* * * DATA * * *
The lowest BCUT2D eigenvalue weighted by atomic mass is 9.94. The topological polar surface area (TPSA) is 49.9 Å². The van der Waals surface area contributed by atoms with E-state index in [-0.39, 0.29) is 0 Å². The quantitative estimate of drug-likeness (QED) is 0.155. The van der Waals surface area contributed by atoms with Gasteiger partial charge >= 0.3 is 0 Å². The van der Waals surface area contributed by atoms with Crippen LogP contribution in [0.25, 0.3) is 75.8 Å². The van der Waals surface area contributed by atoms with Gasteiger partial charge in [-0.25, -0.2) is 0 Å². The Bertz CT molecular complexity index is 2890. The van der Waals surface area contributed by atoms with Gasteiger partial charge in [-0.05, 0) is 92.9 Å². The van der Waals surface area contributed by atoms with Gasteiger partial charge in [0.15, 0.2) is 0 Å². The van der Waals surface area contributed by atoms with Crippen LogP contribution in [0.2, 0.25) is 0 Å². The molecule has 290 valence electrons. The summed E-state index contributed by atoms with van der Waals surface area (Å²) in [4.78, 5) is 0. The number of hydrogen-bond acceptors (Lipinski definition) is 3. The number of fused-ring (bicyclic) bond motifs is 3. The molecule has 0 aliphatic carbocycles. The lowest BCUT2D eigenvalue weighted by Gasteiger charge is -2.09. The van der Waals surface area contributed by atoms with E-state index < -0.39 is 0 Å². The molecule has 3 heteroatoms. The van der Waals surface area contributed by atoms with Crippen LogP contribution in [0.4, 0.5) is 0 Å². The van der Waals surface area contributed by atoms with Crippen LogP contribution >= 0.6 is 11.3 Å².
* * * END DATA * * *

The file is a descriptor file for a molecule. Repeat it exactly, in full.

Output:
The lowest BCUT2D eigenvalue weighted by atomic mass is 9.94. The topological polar surface area (TPSA) is 49.9 Å². The van der Waals surface area contributed by atoms with E-state index in [-0.39, 0.29) is 0 Å². The quantitative estimate of drug-likeness (QED) is 0.155. The van der Waals surface area contributed by atoms with Gasteiger partial charge >= 0.3 is 0 Å². The van der Waals surface area contributed by atoms with Crippen LogP contribution in [0.25, 0.3) is 75.8 Å². The van der Waals surface area contributed by atoms with Gasteiger partial charge in [-0.25, -0.2) is 0 Å². The Bertz CT molecular complexity index is 2890. The van der Waals surface area contributed by atoms with Gasteiger partial charge in [-0.05, 0) is 92.9 Å². The van der Waals surface area contributed by atoms with Gasteiger partial charge in [0.15, 0.2) is 0 Å². The van der Waals surface area contributed by atoms with Crippen LogP contribution in [0.2, 0.25) is 0 Å². The molecule has 290 valence electrons. The summed E-state index contributed by atoms with van der Waals surface area (Å²) in [4.78, 5) is 0. The number of hydrogen-bond acceptors (Lipinski definition) is 3. The number of fused-ring (bicyclic) bond motifs is 3. The molecule has 0 aliphatic carbocycles. The lowest BCUT2D eigenvalue weighted by Gasteiger charge is -2.09. The van der Waals surface area contributed by atoms with E-state index < -0.39 is 0 Å². The molecule has 3 heteroatoms. The van der Waals surface area contributed by atoms with Crippen LogP contribution in [0.4, 0.5) is 0 Å². The van der Waals surface area contributed by atoms with Crippen LogP contribution >= 0.6 is 11.3 Å².